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Low brain endocannabinoids associated with persistent non-goal directed nighttime hyperactivity after traumatic brain injury in mice

 
: Vogel, A.; Wilken-Schmitz, A.; Hummel, R.; Lang, M.; Gurke, R.; Schreiber, Y.; Schäfer, M.K.E.; Tegeder, I.

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Scientific Reports 10 (2020), Art. 14929, 22 pp.
ISSN: 2045-2322
English
Journal Article, Electronic Publication
Fraunhofer IME ()

Abstract
Traumatic brain injury (TBI) is a frequent cause of chronic headache, fatigue, insomnia, hyperactivity, memory deficits, irritability and posttraumatic stress disorder. Recent evidence suggests beneficial effects of pro-cannabinoid treatments. We assessed in mice levels of endocannabinoids in association with the occurrence and persistence of comparable sequelae after controlled cortical impact in mice using a set of long-term behavioral observations in IntelliCages, motor and nociception tests in two sequential cohorts of TBI/sham mice. TBI mice maintained lower body weights, and they had persistent low levels of brain ethanolamide endocannabinoids (eCBs: AEA, OEA, PEA) in perilesional and subcortical ipsilateral brain tissue (6 months), but rapidly recovered motor functions (within days), and average nociceptive responses were within normal limits, albeit with high variability, ranging from loss of thermal sensation to hypersensitivity. TBI mice showed persistent non-goal directed nighttime hyperactivity, i.e. they visited rewarding and non-rewarding operant corners with high frequency and random success. On successful visits, they made more licks than sham mice resulting in net over-licking. The lower the eCBs the stronger was the hyperactivity. In reward-based learning and reversal learning tasks, TBI mice were not inferior to sham mice, but avoidance memory was less stable. Hence, the major late behavioral TBI phenotype was non-goal directed nighttime hyperactivity and "over-licking" in association with low ipsilateral brain eCBs. The behavioral phenotype would agree with a "post-TBI hyperactivity disorder". The association with persistently low eCBs in perilesional and subcortical regions suggests that eCB deficiency contribute to the post-TBI psychopathology.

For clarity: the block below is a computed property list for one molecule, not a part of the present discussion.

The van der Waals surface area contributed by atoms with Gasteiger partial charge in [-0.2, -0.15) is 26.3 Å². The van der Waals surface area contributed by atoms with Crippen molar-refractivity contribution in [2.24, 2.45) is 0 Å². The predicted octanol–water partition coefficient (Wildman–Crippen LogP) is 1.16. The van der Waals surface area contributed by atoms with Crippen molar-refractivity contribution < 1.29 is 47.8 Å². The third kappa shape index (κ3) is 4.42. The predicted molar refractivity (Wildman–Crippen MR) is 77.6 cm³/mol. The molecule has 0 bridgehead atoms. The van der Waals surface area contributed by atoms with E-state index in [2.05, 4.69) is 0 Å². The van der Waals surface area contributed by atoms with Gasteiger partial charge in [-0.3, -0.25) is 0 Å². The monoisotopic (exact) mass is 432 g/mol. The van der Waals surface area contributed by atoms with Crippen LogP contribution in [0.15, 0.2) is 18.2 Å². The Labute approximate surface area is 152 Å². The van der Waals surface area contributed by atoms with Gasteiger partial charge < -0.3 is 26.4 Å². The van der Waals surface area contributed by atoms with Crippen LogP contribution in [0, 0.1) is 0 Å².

: http://publica.fraunhofer.de/documents/N-634386.html